For leftists, Cuba has always been kind of like the promised land. The country that has stood up to the imperialist giant to the North — the United States For the past 60 plus years, it is Cuba that has led the fight for liberation and socialist struggles both in Latin America and around the world. The country that never gave in, or gave up, no matter how hard the United States came down on the socialist island.
And now I was there, on my first day, drinking a Mojito in one of the Palavers in an upscale neighborhood near the University of Havana. Although I was with a government sponsored mostly American delegation studying cooperatives, we were clearly in a tourist area since Americans are not allowed free access to all areas of the country. I was told, we were eating in a “self-organized” cooperative — not a State sponsored cooperative (the innuendo being that it would be less bureaucratic and "top down" as workers had organized it themselves).
The restaurant was beautifully appointed, the menu was international (read comfortable for Europeans and Americans), the large warehouse beautifully renovated and decorated, with many attractive young waiters . The menu was in Spanish and the prices were in CUCs. CUCs are the special tourist currency (one CUC is equal to one dollar) and was introduced into Cuba during the “Special Period” in reaction to the intensification of sanctions by the United States against Cuba’s socialist economy.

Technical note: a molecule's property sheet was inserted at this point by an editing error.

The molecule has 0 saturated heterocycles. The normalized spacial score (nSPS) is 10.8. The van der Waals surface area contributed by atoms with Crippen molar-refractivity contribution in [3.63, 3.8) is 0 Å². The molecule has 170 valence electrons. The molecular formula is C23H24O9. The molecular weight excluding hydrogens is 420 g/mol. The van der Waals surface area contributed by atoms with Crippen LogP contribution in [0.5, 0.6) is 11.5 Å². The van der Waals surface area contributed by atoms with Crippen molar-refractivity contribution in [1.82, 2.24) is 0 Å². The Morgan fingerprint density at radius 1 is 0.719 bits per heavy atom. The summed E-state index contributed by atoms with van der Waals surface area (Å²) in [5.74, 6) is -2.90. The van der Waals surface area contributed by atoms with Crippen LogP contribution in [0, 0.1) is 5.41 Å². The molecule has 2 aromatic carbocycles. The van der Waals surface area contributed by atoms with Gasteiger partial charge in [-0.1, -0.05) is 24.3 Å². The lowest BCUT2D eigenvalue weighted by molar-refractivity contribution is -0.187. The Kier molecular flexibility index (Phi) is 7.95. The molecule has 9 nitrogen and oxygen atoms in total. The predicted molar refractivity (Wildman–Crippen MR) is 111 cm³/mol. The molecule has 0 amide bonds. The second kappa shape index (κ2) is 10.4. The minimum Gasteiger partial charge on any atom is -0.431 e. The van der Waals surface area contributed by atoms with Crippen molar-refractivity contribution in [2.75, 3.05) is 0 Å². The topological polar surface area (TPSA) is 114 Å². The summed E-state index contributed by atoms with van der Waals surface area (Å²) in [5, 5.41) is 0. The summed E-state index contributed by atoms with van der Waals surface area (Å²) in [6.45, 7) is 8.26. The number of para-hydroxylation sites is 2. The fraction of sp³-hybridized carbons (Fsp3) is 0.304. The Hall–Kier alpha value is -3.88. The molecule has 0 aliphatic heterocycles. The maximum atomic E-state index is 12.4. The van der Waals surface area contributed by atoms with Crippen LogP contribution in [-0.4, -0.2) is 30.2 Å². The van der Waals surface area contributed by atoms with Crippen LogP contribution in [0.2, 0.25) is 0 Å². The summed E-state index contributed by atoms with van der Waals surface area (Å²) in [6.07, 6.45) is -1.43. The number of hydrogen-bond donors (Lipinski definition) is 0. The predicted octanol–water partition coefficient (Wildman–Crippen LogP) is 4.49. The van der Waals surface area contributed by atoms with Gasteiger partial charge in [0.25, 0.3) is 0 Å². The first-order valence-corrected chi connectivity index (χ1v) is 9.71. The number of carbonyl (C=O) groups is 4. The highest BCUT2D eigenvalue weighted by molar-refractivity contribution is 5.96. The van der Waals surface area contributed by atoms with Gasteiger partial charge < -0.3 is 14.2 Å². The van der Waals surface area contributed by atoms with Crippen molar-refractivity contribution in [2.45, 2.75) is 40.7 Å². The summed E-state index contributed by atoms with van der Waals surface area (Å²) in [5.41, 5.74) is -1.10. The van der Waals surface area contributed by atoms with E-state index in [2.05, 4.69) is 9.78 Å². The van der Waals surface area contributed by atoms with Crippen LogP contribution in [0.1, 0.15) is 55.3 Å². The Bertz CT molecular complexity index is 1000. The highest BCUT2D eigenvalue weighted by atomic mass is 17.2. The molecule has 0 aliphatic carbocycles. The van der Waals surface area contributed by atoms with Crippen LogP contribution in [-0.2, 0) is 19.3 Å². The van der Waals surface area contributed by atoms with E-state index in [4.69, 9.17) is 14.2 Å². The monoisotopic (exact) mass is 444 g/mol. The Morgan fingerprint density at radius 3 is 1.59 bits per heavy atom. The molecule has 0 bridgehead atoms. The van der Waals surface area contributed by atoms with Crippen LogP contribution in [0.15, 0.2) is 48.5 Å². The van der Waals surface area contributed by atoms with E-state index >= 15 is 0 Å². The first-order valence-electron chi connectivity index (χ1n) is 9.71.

(Special Note: The whole time I was there, the 1990s were always referred to as the “Special Period" — the same way that Americans talk about the Great Depression. For Cubans, this was the time when the fall of the Soviet Union [which had supported Cuba since the revolution in 1959] led to intense food, housing, and gas shortages).
Back to the CUCs